This revitalization of Sonoma Creek marsh is more a story of creation than one of restoration. The place is a product of the Gold Rush era, when torrents of unearthed sediment choked the Sacramento River system and later settled downstream. While hawks, grebes, and plovers made use of the area, which is managed today as part of the San Pablo Bay National Wildlife Refuge, the marsh wasn’t exactly a haven. The unnatural mud buildup was too rapid, preventing the formation of the channel systems that typically run through wetlands like arteries and allow a healthy water exchange with adjacent bays and estuaries. “If this was a natural marsh, it would look like a lung—it would breathe,” says Andrea Jones, director of bird conservation at Audubon California.
Continue reading “A struggling California marsh gets an overhaul to prepare for rising seas”

Posted on Categories Climate Change & Energy, TransportationTags , ,

Toll road proposed on Highway 37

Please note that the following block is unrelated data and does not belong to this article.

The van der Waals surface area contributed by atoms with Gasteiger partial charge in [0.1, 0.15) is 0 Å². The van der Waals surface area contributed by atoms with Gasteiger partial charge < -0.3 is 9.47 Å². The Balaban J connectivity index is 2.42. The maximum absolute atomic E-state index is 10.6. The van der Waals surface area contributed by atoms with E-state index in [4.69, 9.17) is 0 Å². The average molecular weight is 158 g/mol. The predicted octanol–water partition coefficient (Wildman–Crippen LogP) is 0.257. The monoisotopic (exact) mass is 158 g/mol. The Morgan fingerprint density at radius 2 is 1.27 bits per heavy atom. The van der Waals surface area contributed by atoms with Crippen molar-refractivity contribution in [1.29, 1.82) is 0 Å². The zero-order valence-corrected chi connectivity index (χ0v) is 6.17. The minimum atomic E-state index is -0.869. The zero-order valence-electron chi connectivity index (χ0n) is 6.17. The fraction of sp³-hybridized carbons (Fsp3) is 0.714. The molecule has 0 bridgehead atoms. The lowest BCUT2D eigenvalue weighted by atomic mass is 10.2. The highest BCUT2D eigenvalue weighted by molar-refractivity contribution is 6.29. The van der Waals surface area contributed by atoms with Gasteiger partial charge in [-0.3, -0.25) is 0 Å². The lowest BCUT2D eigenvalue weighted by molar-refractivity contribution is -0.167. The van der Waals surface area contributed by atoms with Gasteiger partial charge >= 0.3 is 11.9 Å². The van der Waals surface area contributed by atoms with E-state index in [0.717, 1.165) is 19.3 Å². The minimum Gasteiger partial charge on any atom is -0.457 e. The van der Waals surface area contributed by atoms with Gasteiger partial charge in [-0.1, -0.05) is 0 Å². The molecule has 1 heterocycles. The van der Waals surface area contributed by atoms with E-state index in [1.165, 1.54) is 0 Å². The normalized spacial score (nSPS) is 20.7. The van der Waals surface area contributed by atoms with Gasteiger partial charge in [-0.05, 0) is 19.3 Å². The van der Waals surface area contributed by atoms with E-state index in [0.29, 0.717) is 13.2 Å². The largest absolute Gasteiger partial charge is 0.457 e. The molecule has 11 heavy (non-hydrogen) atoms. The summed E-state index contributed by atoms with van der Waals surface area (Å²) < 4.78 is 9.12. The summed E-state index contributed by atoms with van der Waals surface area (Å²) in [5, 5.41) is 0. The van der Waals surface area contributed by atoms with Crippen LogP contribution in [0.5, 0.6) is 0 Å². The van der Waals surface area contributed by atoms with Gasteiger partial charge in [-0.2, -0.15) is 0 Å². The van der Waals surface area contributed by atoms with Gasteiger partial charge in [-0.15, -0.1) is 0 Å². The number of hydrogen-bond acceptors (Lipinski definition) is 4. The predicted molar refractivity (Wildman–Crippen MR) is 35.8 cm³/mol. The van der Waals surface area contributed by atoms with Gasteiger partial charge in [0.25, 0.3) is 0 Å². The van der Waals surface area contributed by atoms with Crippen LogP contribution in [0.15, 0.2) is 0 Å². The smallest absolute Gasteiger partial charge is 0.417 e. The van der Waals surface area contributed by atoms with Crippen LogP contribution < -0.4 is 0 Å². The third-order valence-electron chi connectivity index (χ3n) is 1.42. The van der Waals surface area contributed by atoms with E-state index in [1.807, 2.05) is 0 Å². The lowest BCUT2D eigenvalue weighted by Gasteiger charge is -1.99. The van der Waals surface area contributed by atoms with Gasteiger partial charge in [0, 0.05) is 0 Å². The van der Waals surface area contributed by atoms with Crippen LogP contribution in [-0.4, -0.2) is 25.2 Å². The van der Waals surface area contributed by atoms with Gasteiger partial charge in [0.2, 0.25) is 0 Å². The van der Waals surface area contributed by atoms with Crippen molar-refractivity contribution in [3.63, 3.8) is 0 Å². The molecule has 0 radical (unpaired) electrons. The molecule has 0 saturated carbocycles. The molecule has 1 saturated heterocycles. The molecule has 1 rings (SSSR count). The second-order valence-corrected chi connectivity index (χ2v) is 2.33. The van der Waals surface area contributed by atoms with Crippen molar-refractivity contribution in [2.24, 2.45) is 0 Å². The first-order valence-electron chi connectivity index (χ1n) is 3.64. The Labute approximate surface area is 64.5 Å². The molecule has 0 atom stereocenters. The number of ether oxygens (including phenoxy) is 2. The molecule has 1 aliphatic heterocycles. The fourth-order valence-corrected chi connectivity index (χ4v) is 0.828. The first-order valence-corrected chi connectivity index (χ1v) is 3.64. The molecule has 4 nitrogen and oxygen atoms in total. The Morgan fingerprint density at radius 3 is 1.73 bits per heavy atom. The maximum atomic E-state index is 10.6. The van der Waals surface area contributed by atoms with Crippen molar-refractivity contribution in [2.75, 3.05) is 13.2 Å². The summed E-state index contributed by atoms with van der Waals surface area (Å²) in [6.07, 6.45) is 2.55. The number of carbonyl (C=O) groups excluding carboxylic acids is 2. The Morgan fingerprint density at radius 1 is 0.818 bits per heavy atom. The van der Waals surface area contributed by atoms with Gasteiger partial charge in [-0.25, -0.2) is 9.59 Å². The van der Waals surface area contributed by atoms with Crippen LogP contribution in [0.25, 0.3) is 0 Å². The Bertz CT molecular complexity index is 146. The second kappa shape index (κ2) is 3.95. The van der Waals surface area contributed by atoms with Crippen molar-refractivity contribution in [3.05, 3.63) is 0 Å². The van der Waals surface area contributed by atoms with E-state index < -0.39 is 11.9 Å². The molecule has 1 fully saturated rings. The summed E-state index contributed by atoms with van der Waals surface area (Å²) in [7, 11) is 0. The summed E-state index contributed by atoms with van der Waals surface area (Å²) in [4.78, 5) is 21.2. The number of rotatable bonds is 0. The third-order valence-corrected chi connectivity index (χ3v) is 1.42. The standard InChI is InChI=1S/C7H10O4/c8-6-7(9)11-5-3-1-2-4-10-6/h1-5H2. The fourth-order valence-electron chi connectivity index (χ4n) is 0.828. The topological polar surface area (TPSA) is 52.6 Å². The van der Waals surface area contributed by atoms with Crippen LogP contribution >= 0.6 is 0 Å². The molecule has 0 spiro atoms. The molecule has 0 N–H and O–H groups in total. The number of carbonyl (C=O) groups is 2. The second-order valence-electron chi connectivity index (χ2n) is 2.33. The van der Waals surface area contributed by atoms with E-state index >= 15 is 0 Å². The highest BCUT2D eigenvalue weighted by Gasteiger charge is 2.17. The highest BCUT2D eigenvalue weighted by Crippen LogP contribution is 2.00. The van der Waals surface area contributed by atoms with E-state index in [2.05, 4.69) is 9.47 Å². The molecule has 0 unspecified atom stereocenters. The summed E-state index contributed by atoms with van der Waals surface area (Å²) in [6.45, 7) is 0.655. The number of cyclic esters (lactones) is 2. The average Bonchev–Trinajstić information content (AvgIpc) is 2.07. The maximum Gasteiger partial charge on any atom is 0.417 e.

Matt Brown, PETALUMA ARGUS-COURIER

Officials estimate sea level rise will submerge Highway 37 within 30 years if no action is taken.

Faced with a multibillion-dollar price tag to ease congestion on Highway 37 and protect the critical North Bay artery from rising sea levels, State Sen. Bill Dodd (D-Napa) Friday proposed a novel funding solution — turn the route into a toll road.

Flanked by North Bay transportation, business and environmental leaders on a bluff at Sonoma Raceway overlooking Highway 37, Dodd introduced legislation he authored that would allow the state to immediately collect tolls from motorists between Sears Point and Mare Island.

Dodd said the bill, if passed and signed by Gov. Gavin Newsom, would kickstart fixes for the vital corridor that sees 40,000 vehicles per day.

“The time is now to improve this essential artery that connects us to jobs and supports our economy,” Dodd said. “If we don’t act, increased traffic and sea level rise will make an already bad situation simply unpassable. Without a dedicated revenue source, the problem won’t be fixed in many of our lifetimes.”

Read more at https://www.petaluma360.com/news/10735242-181/toll-road-proposed-for-hwy?sba=AAS